A John Maine sculpture overlooks SOuthsea Bandstand and the Solent

One of John Maine’s markers overlooks Southsea Bandstand and The Solent.

View throught eh Bandstand John Maine concrete scultures, with a view out to the Solent

View out to the Solent through the Bandstand’s marker.

Grasses grow around the foot of the Castle Field John Maine sculpture

The markers are often missed or forgotten about, such as the one on Castle Field.

…There’s a ring of fortresses around Portsmouth and each has its own sphere of influence, its own arc of fire: when that sphere of influence wears out, there has to be another one to take on…

In The Artist’s Words

John Maine talked about his ‘Portsmouth Markers’ sculpture project in a publication in 1986, reviewing his major projects up to that point, with the Portsmouth project the first on that list:

“I didn’t want to put up monumental sculptures, I wanted the sculptures to have an interaction with the site, to use them as a kind of punctuation…I’d been interested in the tetrahedron as a sculptural form for some time. It was a collision between what had been a formal interest – I’d done a lot of work previously based on tetrahedrons – at this point the tetrahedron took on a kind of external reference, at a time when the sculpture stopped being hermetic and started to be a sort of sensor in a place: something that was changed because of the place it was in and also changed the place that it was in.

The idea of having the pieces at some distance, often not visible from each other, was to restate the feeling I’d got from seeing military plans, the way fortresses are set out. There’s a ring of fortresses around Portsmouth and each has its own sphere of influence, its own arc of fire: when that sphere of influence wears out, there has to be another one to take on. I’d hoped that just at the point people were beginning to forget one they’d come in sight of another.

There were certain puns that came in to it unintentionally. Southsea Castle is one of Henry VIII’s string of fortresses – there is another fortress from that series on the coast next to Portland – in the exhibition area of that castle I saw plans of all the castles: they all had concentric walls because of the state of warfare at that time, and they’re often rose-shaped with a central circle, and quite a lot of them had one centre circle with three circles on either side, so almost like one of the pieces in plan, quite extraordinary, – it was a pun, really, because I’d already made the piece, but I’d always liked these fortresses too…you find things in life – in architecture, in this case military architecture – that were a reflection of something I’d liked, and been drawn to in the piece…”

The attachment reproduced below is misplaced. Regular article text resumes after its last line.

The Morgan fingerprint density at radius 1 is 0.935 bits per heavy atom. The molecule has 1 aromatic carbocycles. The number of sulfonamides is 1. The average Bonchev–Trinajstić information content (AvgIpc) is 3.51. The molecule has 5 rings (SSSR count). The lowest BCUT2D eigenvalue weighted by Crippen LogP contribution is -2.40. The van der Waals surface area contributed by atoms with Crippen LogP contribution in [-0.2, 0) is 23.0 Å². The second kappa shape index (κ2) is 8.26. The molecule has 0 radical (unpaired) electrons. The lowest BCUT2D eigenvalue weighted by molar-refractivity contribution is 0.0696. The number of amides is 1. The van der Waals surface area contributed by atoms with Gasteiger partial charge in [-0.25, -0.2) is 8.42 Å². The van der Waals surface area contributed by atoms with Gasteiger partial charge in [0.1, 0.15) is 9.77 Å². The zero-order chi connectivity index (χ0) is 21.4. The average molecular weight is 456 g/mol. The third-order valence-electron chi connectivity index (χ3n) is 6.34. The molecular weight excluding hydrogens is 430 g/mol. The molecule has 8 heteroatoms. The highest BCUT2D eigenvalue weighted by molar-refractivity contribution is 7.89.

The Castle Field John Maine sculpture with SOuthsea Castle and Lighthouse in the background

The last of John Maine’s stone markers (going west to east) located in Castle Field.

The Missing Marker

It is open to argument if public art should complement & settle in to the environment or if it should be loud & proud, impossible to miss. John Maine’s markers have watched the world and the city change for almost 50 years and as such maybe they have disappeared from view in a way, as people walk by them day by day.

These clean, repeated and beautiful stone forms crafted by a hugely respected artist connect us with our city’s heritage but that by being weathered can age, can settle in to the city’s landscape & environment and subsequently become part of Portsmouth’s character, part of the heritage as the city moves forward. Few pieces of public art in Portsmouth can make that claim.

Hold up, I thought there were 6 markers? Yep, you are right, there were. At some point over the years a marker has disappeared. The story goes that one of them was damaged by builders during some development work along the seafront and sadly it was lost. The exact original site of this missing marker is difficult to nail down but from photography taken when they were first placed it would be what is now the entrance to Blue Reef. When installed originally the Blue Reef building had not yet been built so maybe it was damaged at some point during the construction.

Want to find out more about John Maine RA? You can see many of the artist’s projects and keep up with any new works at:

johnmaine.co.uk

If you know any more information about the markers or the City Art Project please get in touch!

Written by: Paul Gonella
Photography by: Paul Gonella

Sources: The Evening News, Portsmouth Central Library, The Royal Academy of Arts & Cass Sculpture Foundation. Artist’s statement taken from ‘John Maine, Sculptures and Drawings’ exhibition book published by University of Essex in 1986.